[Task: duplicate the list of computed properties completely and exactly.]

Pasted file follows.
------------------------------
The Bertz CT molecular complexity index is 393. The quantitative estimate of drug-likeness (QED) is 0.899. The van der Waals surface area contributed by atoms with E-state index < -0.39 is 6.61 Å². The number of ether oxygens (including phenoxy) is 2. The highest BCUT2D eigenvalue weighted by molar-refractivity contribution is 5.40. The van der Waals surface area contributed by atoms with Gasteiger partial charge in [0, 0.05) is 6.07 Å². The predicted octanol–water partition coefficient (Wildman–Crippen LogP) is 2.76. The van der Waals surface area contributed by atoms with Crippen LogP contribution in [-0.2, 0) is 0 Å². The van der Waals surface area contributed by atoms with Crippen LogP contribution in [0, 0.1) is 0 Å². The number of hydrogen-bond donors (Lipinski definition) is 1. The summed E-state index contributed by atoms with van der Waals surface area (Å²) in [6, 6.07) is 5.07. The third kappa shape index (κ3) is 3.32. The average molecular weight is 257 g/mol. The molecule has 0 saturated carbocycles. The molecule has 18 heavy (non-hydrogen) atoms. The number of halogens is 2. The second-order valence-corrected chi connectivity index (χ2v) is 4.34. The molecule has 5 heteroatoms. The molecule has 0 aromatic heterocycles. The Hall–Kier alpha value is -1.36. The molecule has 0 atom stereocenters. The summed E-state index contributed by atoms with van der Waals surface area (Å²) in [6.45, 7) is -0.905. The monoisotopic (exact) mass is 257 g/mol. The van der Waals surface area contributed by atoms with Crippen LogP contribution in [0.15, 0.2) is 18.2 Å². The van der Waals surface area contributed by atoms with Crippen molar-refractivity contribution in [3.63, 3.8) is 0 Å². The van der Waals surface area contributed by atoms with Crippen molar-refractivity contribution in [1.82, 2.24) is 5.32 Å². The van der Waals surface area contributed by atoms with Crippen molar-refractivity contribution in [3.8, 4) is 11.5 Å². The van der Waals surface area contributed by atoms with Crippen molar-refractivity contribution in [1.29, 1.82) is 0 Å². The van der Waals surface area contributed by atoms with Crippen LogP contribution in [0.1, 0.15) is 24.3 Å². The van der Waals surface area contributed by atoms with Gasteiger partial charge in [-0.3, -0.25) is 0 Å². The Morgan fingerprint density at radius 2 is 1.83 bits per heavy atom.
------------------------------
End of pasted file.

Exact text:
The Bertz CT molecular complexity index is 393. The quantitative estimate of drug-likeness (QED) is 0.899. The van der Waals surface area contributed by atoms with E-state index < -0.39 is 6.61 Å². The number of ether oxygens (including phenoxy) is 2. The highest BCUT2D eigenvalue weighted by molar-refractivity contribution is 5.40. The van der Waals surface area contributed by atoms with Gasteiger partial charge in [0, 0.05) is 6.07 Å². The predicted octanol–water partition coefficient (Wildman–Crippen LogP) is 2.76. The van der Waals surface area contributed by atoms with Crippen LogP contribution in [-0.2, 0) is 0 Å². The van der Waals surface area contributed by atoms with Crippen LogP contribution in [0, 0.1) is 0 Å². The number of hydrogen-bond donors (Lipinski definition) is 1. The summed E-state index contributed by atoms with van der Waals surface area (Å²) in [6, 6.07) is 5.07. The third kappa shape index (κ3) is 3.32. The average molecular weight is 257 g/mol. The molecule has 0 saturated carbocycles. The molecule has 18 heavy (non-hydrogen) atoms. The number of halogens is 2. The second-order valence-corrected chi connectivity index (χ2v) is 4.34. The molecule has 5 heteroatoms. The molecule has 0 aromatic heterocycles. The Hall–Kier alpha value is -1.36. The molecule has 0 atom stereocenters. The summed E-state index contributed by atoms with van der Waals surface area (Å²) in [6.45, 7) is -0.905. The monoisotopic (exact) mass is 257 g/mol. The van der Waals surface area contributed by atoms with Crippen LogP contribution in [0.15, 0.2) is 18.2 Å². The van der Waals surface area contributed by atoms with Crippen molar-refractivity contribution in [3.63, 3.8) is 0 Å². The van der Waals surface area contributed by atoms with Crippen molar-refractivity contribution in [1.82, 2.24) is 5.32 Å². The van der Waals surface area contributed by atoms with Crippen molar-refractivity contribution in [3.8, 4) is 11.5 Å². The van der Waals surface area contributed by atoms with Crippen molar-refractivity contribution in [1.29, 1.82) is 0 Å². The van der Waals surface area contributed by atoms with Crippen LogP contribution in [0.1, 0.15) is 24.3 Å². The van der Waals surface area contributed by atoms with Gasteiger partial charge in [-0.3, -0.25) is 0 Å². The Morgan fingerprint density at radius 2 is 1.83 bits per heavy atom.